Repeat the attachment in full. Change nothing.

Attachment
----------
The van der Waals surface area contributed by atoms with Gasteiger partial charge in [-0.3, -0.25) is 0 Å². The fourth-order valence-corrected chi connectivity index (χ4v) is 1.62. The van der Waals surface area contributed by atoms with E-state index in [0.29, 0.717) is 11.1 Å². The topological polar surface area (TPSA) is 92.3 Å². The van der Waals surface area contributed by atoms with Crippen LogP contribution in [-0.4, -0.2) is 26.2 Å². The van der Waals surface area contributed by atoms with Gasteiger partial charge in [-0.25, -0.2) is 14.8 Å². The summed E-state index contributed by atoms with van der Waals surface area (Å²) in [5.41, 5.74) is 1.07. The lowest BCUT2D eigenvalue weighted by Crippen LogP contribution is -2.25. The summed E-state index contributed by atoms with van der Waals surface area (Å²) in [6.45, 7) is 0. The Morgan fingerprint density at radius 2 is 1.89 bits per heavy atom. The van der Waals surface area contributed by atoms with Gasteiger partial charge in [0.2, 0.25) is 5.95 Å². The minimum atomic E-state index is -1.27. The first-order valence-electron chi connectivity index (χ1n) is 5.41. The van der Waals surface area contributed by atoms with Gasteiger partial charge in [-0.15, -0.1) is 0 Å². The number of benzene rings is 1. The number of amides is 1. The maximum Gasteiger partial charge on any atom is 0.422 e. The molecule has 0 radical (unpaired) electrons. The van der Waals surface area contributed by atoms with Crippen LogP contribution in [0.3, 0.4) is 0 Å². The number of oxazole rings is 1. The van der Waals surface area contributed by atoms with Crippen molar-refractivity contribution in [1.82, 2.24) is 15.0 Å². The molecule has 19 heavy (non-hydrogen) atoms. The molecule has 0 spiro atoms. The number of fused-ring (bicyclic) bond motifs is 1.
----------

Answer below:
The van der Waals surface area contributed by atoms with Gasteiger partial charge in [-0.3, -0.25) is 0 Å². The fourth-order valence-corrected chi connectivity index (χ4v) is 1.62. The van der Waals surface area contributed by atoms with E-state index in [0.29, 0.717) is 11.1 Å². The topological polar surface area (TPSA) is 92.3 Å². The van der Waals surface area contributed by atoms with Crippen LogP contribution in [-0.4, -0.2) is 26.2 Å². The van der Waals surface area contributed by atoms with Gasteiger partial charge in [-0.25, -0.2) is 14.8 Å². The summed E-state index contributed by atoms with van der Waals surface area (Å²) in [5.41, 5.74) is 1.07. The lowest BCUT2D eigenvalue weighted by Crippen LogP contribution is -2.25. The summed E-state index contributed by atoms with van der Waals surface area (Å²) in [6.45, 7) is 0. The Morgan fingerprint density at radius 2 is 1.89 bits per heavy atom. The van der Waals surface area contributed by atoms with Gasteiger partial charge in [0.2, 0.25) is 5.95 Å². The minimum atomic E-state index is -1.27. The first-order valence-electron chi connectivity index (χ1n) is 5.41. The van der Waals surface area contributed by atoms with Gasteiger partial charge in [-0.15, -0.1) is 0 Å². The number of benzene rings is 1. The number of amides is 1. The maximum Gasteiger partial charge on any atom is 0.422 e. The molecule has 0 radical (unpaired) electrons. The van der Waals surface area contributed by atoms with Crippen LogP contribution in [0.3, 0.4) is 0 Å². The number of oxazole rings is 1. The van der Waals surface area contributed by atoms with Crippen molar-refractivity contribution in [1.82, 2.24) is 15.0 Å². The molecule has 19 heavy (non-hydrogen) atoms. The molecule has 0 spiro atoms. The number of fused-ring (bicyclic) bond motifs is 1.